This spot used to be occupied by Mozilla 1.4. I had looked at Firebird many moons ago in its first low version releases and it was unstable, so I used Mozilla for any high-speed surfing and mission critical download projects. Frankly, the Mozilla-based browsers are notably faster in graphic rendering on news, photo, and desktop artwork sites (such as The Artwork of Greg Martin, absolutely stunning), than is IE.
Firebird addresses one huge productivity pet peeve I had of Mozilla 1.4: IE and Firebird let you type the domain name and press Ctrl-Enter to have the browser complete it with the prefix and ".com" suffix. In contrast, Mozilla either makes me type the additional ".com" or I can just enter "yahoo" and press Enter, but then I have to wait for the name resolution to fail by design before Mozilla appends the .com suffix and tries again, all of which just slows me down. I don't use Firebird for my main browser, because of the plugin and bookmark non-compatibility issues. Yes, I could use a browser-agnostic bookmark manager program (which I've been heavily considering, by the way), but it's just so much easier having my bookmarks in one place, instantly and seamlessly integrated into my main browser of choice (MyIE2) while still maintaining full IE compatibility.
Last, but not least, the integrated Google search field in Firebird's navigation toolbar is a huge timesaver and a stroke of genius. I just type in my search and press Enter. It's like having part of the Google Toolbar already installed, without it taking up yet another toolbar row in my browser window.
So Firebird is my "go to" browser when I simply need a fast and nimble bare bones session. When I really want to see my pages jump on the screen, Firebird rules for sheer performance, and its browser tab handling and overall navigation ease is second only to MyIE2 in my collection. It's a lean, mean browsing machine.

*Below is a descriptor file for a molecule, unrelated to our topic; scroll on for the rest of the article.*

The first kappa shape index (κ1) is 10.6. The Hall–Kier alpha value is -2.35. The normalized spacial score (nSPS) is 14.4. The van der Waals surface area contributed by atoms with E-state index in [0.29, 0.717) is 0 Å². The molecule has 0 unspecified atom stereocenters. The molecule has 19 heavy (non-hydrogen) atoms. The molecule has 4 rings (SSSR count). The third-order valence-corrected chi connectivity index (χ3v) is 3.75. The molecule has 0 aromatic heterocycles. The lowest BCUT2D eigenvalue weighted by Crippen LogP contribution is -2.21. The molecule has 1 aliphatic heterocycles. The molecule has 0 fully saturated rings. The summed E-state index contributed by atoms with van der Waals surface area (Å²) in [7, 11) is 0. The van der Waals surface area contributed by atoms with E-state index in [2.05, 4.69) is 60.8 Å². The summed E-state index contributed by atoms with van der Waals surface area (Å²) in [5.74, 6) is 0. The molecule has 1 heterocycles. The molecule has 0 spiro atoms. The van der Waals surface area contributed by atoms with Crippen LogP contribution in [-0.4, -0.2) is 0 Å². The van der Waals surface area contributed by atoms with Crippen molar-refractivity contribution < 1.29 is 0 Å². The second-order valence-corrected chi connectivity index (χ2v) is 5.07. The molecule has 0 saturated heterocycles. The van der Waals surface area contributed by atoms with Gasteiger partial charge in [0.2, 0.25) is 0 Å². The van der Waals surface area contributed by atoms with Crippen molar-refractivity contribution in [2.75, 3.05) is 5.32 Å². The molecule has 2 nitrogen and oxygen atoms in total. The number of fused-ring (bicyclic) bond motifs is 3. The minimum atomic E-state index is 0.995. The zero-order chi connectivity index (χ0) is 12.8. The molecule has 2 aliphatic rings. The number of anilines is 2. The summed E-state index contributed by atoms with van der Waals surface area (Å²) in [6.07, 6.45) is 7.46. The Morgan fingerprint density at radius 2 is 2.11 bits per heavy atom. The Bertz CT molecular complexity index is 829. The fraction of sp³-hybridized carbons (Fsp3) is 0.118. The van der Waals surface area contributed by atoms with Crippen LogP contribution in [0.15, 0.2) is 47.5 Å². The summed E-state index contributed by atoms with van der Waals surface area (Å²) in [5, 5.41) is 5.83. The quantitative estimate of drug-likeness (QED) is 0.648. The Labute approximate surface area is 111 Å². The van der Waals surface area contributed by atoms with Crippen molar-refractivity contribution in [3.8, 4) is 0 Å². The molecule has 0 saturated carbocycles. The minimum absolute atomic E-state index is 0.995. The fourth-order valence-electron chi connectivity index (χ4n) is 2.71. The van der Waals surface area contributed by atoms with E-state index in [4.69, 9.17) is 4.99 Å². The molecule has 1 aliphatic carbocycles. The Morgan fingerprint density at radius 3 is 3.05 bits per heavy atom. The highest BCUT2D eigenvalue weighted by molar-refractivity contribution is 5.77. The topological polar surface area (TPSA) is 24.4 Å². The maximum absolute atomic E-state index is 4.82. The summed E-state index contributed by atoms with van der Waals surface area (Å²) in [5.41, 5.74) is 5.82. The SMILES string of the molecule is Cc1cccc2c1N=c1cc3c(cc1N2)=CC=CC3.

Simply put, while IE and Firebird have caches, when file downloads get interrupted, it's Russian roulette whether you can resume from the middle or have to start over again. While there are many download manager programs available, many of them are ad- or spyware based, so they track and report which files you've been downloading. Also, have you ever downloaded a file to what you thought was one directory, but then you couldn't find it there upon completion? Mozilla's integrated download manager is superb in that it tracks concurrent downloads, gives a lot of additional information, and even shows the you file's true location after download. It also lets you launch the saved file without having to open Windows Explorer, navigate to the desired directory, and double-click the file. Mozilla does the equivalent with one button.
I also use Mozilla when Firebird can't properly render a page. Firebird is still a 0.7 release, so it's not perfect. That's when Mozilla gives me nearly the same speed and features, and it just seems to be more compatible with various web pages than Firebird.
Conspicuously missing from my round-up is Opera, for the simple reason that all of the above browsers are free and otherwise meet my needs. I know there are many satisfied Opera users, and I've tried it at one point as well with no major complaints. Perhaps I'm just used to having free web browsers, but I've found MyIE2 to be the best match so far for my style and needs, with Mozilla-based browsers filling in several gaps on occasion. While Microsoft would have us use their hammer for everything, I prefer choosing between the hammer, screwdriver, pliers, and wrench. It's incredibly satisfying when one has the right tool for the right job.